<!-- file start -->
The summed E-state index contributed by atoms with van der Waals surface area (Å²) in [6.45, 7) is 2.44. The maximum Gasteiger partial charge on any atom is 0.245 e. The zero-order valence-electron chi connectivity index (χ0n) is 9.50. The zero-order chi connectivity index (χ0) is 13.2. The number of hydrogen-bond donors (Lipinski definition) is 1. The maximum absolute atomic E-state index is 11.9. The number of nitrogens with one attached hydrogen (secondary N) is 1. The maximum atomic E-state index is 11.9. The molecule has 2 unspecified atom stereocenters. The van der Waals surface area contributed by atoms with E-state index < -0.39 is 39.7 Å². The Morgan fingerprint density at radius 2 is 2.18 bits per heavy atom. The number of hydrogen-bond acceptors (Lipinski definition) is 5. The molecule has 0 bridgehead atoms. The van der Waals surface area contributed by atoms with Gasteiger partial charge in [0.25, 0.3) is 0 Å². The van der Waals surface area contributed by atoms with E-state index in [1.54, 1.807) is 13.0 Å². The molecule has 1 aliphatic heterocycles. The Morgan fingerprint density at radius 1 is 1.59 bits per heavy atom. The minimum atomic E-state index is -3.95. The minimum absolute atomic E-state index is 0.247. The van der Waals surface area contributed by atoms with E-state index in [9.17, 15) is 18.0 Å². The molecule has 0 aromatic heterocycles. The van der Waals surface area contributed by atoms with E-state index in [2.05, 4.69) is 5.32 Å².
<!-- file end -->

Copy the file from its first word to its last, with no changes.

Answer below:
The summed E-state index contributed by atoms with van der Waals surface area (Å²) in [6.45, 7) is 2.44. The maximum Gasteiger partial charge on any atom is 0.245 e. The zero-order valence-electron chi connectivity index (χ0n) is 9.50. The zero-order chi connectivity index (χ0) is 13.2. The number of hydrogen-bond donors (Lipinski definition) is 1. The maximum absolute atomic E-state index is 11.9. The number of nitrogens with one attached hydrogen (secondary N) is 1. The maximum atomic E-state index is 11.9. The molecule has 2 unspecified atom stereocenters. The van der Waals surface area contributed by atoms with E-state index < -0.39 is 39.7 Å². The Morgan fingerprint density at radius 2 is 2.18 bits per heavy atom. The number of hydrogen-bond acceptors (Lipinski definition) is 5. The molecule has 0 bridgehead atoms. The van der Waals surface area contributed by atoms with Gasteiger partial charge in [0.25, 0.3) is 0 Å². The van der Waals surface area contributed by atoms with E-state index in [1.54, 1.807) is 13.0 Å². The molecule has 1 aliphatic heterocycles. The Morgan fingerprint density at radius 1 is 1.59 bits per heavy atom. The minimum atomic E-state index is -3.95. The minimum absolute atomic E-state index is 0.247. The van der Waals surface area contributed by atoms with E-state index in [9.17, 15) is 18.0 Å². The molecule has 0 aromatic heterocycles. The van der Waals surface area contributed by atoms with E-state index in [2.05, 4.69) is 5.32 Å².